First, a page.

Rates on health plans sold in Pennsylvania under the Affordable Care Act will increase more than state officials had expected following the Trump administration’s decision to end cost-sharing payments authorized under the law.
Consumers shopping on the individual market will see an especially steep price hike, with premiums increasing by an average of 30.6 percent for 2018.
The state insurance department had projected an increase of 7.6 percent before President Donald Trump announced last week that he planned to end the subsidy payments.
The subsidies helped insurers cover higher costs associated with customers who were getting insurance for the first time under the ACA.
Rates in the small group market, which is used by employers with 50 or fewer employees, will increase by an average of 7.6 percent for 2018.
“This is not the situation I hoped we would be in, but due to President Trump’s refusal to make cost-sharing reduction payments for 2018 and Congress’s inaction to appropriate funds, it is the reality that state regulators must face and the reason rate increases will be higher than they should be across the country,” acting Pennsylvania insurance commissioner Jessica Altman said in a press release announcing the new rates Monday.
The rate increases apply only to on-exchange silver-level plans, which offer mid-range premiums and deductibles and are the only plans eligible for cost-sharing reductions. The steepest rate increases will not affect consumers who are eligible for such reductions, nor will they affect consumers on other plans.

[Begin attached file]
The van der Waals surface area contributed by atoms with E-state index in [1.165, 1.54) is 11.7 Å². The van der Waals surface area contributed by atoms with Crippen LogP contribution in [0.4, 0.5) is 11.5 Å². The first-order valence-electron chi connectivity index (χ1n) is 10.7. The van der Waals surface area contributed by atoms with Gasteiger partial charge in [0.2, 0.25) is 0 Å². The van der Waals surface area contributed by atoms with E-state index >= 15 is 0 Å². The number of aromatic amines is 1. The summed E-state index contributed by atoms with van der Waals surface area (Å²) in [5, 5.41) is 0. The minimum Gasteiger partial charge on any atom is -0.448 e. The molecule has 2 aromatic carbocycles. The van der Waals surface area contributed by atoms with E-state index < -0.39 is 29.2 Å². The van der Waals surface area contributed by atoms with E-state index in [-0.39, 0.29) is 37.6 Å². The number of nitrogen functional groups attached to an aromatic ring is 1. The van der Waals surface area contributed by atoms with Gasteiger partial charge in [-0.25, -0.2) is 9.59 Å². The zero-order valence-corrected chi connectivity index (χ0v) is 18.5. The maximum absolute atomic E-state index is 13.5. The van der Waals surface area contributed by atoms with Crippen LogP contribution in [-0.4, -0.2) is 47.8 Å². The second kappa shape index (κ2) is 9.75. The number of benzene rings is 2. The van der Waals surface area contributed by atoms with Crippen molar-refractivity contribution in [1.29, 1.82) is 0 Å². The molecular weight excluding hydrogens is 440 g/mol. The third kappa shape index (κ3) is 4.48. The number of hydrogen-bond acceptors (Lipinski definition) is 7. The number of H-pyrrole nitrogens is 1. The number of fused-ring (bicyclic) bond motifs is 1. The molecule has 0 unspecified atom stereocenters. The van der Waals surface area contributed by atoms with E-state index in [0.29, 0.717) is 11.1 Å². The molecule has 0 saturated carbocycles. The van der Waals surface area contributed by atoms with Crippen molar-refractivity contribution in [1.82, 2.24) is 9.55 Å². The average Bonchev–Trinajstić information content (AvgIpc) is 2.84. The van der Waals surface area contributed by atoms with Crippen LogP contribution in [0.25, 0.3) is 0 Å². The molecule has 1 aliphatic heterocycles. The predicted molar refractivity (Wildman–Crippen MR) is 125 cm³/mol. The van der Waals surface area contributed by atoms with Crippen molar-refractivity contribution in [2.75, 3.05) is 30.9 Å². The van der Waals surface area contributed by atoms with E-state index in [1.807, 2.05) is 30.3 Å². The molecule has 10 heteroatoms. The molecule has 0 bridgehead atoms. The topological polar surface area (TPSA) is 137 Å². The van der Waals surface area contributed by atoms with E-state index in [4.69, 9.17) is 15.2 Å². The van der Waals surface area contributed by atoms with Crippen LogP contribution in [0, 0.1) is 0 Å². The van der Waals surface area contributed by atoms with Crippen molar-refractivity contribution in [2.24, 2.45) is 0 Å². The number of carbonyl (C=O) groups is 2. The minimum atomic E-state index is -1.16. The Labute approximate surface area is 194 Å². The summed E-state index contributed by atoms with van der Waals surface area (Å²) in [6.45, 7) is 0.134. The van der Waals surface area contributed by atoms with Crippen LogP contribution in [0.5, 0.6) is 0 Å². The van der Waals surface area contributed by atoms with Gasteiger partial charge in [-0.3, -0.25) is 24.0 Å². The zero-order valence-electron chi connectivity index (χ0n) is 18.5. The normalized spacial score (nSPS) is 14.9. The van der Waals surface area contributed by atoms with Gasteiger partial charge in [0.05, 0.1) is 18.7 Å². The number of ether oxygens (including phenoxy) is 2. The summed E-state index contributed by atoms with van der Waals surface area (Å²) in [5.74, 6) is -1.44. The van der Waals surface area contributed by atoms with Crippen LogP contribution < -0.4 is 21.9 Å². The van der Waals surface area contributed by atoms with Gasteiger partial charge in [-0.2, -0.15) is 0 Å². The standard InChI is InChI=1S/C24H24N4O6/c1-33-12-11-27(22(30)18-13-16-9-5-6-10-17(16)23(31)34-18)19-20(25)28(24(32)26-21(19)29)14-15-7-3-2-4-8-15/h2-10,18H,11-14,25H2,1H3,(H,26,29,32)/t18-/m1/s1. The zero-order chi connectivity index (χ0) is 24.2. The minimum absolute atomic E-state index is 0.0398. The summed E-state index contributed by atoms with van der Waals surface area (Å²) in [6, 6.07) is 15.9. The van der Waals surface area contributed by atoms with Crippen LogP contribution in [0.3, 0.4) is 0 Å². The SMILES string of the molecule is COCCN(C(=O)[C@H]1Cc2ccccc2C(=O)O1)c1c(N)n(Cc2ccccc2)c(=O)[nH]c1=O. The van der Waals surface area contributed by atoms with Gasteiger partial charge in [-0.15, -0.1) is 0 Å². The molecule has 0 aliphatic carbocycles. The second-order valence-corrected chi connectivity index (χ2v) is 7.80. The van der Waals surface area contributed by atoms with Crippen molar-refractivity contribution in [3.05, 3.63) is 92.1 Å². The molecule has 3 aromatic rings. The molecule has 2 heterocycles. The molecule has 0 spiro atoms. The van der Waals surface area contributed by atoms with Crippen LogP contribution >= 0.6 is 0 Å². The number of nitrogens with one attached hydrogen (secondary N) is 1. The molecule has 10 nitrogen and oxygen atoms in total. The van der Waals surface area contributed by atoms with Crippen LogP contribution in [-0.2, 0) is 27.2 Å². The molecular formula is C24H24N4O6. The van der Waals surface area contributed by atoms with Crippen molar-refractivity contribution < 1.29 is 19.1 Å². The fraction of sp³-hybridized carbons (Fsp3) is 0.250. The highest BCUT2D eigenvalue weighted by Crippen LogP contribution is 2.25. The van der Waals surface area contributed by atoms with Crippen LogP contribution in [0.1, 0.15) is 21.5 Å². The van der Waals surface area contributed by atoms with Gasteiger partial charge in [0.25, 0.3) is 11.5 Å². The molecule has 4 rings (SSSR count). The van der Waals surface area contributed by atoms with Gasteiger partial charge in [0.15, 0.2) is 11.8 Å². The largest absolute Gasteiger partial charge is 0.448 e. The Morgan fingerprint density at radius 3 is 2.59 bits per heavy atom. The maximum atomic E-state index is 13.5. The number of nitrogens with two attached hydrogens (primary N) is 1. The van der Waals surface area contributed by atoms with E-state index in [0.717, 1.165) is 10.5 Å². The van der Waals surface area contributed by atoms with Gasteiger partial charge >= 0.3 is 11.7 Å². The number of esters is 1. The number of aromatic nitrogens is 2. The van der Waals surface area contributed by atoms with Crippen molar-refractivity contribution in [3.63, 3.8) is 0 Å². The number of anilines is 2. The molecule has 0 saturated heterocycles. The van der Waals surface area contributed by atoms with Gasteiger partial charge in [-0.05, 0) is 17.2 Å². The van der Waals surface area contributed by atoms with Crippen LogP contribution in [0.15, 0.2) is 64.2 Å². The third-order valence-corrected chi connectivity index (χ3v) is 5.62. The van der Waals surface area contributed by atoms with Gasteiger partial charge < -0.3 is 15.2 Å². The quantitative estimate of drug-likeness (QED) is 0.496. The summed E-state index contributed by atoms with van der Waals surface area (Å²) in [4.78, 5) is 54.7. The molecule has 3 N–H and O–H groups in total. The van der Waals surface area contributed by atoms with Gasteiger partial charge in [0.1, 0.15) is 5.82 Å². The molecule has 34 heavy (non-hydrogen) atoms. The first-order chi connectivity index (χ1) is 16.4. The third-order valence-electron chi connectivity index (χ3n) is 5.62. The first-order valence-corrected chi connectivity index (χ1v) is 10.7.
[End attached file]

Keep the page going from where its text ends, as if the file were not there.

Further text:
Altman encouraged individuals who do not qualify for premium subsidies to consider bronze, gold or platinum options or off-exchange plans, which they must buy directly from one of the state’s five marketplace insurers or through a licensed agent or broker. Consumers can also compare on- and off-exchanges plans through the state’s Consumers’ Checkbook tool.
Open enrollment for 2018 health insurance runs from Nov. 1 until Dec. 15.
The increase comes at a time when state regulators say they were starting to see rates level out in the individual market, where consumers who do not receive coverage through an employer or public program can shop. Premiums in that market were among the hardest hit by increases that followed implementation of the ACA.
“Our market was stabilizing, but we all knew that stability was on fragile ground,” Altman said Monday. “Unfortunately, the Trump Administration understood that too.”
Altman is one of several Pennsylvania leaders criticizing the Trump administration’s handling of the ACA subsidies. That list of critics includes Pennsylvania Attorney General Josh Shapiro, who recently joined 18 other state AGs in suing the president to prevent him from stopping the payments to insurers.
Trump has said the payments were illegal and amounted to a bailout for insurance companies.